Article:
"We expected that there should be this large population of hidden quasars in the universe, but WISE can now identify them across the sky," Stern said. "We think these quasars are really important for shaping how galaxies look today."

Cosmic Hot DOGs

In addition to this haul of gorging black holes, WISE has turned up a smaller population of rarer objects researchers are dubbing "hot DOGs," for hot, dust-obscured galaxies.

These galaxies are thought to be extremely bright, but appear very faint to us because their light is shrouded by dust.

"It is actually the most obscured objects in the WISE sky that are among the brightest objects in the universe," said Peter Eisenhardt, a WISE project scientist at JPL. "They're definitely a different type of beast than we’ve seen before."

The hot DOGs observed by WISE number about 1,000, and are mostly spotted from very far away, meaning they existed in the early days of the universe, because their light has taken billions of years to travel to Earth.

Scientists suspect these weird objects may represent a missing link in galaxy evolution, capturing a brief phase in the life of a galaxy that is transitioning from being a spiral disk galaxy like our milky way to what's called an elliptical galaxy.

Missing link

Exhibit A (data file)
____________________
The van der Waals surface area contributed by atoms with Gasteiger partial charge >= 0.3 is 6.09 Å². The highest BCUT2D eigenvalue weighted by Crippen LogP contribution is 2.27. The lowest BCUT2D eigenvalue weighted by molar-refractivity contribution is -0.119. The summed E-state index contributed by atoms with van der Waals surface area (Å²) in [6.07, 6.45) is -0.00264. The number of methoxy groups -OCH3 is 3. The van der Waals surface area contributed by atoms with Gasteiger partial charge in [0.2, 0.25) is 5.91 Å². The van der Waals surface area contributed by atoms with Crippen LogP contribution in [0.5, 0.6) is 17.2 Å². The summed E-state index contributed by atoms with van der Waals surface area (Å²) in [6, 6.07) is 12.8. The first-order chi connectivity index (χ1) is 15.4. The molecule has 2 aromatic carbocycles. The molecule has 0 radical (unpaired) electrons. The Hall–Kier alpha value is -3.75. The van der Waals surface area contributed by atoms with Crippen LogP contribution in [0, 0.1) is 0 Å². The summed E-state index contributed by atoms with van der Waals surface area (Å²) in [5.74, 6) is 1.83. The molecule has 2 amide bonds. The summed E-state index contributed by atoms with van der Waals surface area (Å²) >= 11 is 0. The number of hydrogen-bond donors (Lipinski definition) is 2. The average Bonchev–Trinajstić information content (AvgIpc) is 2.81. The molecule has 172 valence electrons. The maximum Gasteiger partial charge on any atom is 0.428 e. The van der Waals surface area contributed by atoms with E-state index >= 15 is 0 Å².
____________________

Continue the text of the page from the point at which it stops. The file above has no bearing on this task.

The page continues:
Astronomers used to think spirals and ellipticals were two wholly separate classes of galaxy, but now researchers are coming to believe they are just two different stages of life. A merger between two colliding galaxies, or some other dynamic process, may transform a spiral into an elliptical.

And that halfway point between the two could perhaps be embodied by hot DOGs, scientists speculate.

"We think we may be seeing these galaxies at a crucial transformational stage," said Rachel Somerville, an astrophysicist at Rutgers University. The Milky Way itself could someday become a hot DOG, she said, after it collides with our neighbor Andromeda, which it is expected to do in about 2 billion years.

Hot DOGs are even more luminous intrinsically than the average quasar, scientists said.

"They may be hosting an extremely powerful supermassive black hole at their center which can heat the dust to high temperatures," said Jingwen Wu, also of JPL. "We may be seeing a rare phase of galactic evolution where dust and gas are heated and ejected by supermassive black holes. This may be a missing link of galaxy evolution."

WISE has now completed its mission and run out of coolant to keep its electronics cold. The telescope's operations were shut down in February 2011, but scientists anticipate many more discoveries are still to come from its observations.